This book is great. It might be my favorite of the Nac Mac Feegle Discworld books. I'm really enjoying reading about Tiffany Aching's journey through adolescence with the (sometimes unfortunate) companionship of the Wee Free Men. Stephen Briggs's reading is fantastic as always. He is excellent at differentiating character voices without making them too ridiculous. He is always able to pace his reading style to match the urgency of the story. This SHOULD be a 5-star review.
Except for the twinkly, horrible music that pops up periodically. It doesn't fit with the tone of the book. It really takes me out of the story whenever it comes on. It doesn't even seem to fall at appropriate intervals, like chapter breaks. It just comes in, seemingly at random. I wish I could easily advance through it, but unfortunately, it often seems to overlap the storytelling. I want it to be gone so that I could fully enjoy this audiobook.
Once again we have a delightful story about Tiffany which will delight both the young listener and the adults... Where as in the written form these books are really for 9+ the Audible version can be easily enjoyed by the younger siblings. And if you don't have kids well no matter they are just as much fun for you too... I would suggest you start with the Wee Free Men and Hat Full of Sky, so you hear Tiffany's tale in order...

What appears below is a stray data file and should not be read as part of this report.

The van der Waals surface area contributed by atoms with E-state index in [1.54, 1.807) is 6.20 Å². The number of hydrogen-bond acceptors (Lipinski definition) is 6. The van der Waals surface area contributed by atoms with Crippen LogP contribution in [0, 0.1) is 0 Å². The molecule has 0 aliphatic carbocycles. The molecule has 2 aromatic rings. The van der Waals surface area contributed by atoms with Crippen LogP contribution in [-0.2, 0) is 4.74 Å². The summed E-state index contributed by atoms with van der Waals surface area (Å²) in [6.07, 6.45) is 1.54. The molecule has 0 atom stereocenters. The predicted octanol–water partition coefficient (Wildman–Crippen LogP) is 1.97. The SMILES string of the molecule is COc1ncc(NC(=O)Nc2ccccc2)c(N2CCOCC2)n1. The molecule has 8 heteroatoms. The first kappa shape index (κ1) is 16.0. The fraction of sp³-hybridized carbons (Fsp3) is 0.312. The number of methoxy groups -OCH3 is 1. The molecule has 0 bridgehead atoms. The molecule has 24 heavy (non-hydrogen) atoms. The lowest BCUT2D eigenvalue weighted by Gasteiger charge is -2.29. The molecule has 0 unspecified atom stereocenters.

I love all of the Tiffany Aching series, and this third entry doesn't disappoint. The now 13-year-old apprentice witch learns to deal with death, rivalry, romance, humanity, broom flying, holding herself accountable for her own actions, icebergs, and sentient cheese. Unfortunately, like all of these books, it's too darned short! The narrator is wonderful. Enjoy!
This is the 3rd Aching novel and the best of them. The lead characters return and evolve. My favorite of the three books in the Wee Free Men series.
This book is great and the voices are great. However, in contrast to all the other Terry Pratchett books there is this bad eightys style magic music which is distracting. Great book cut out the music.
One has to wonder why in the world you would want would to have bad windchime music in the middle of a fabulous book.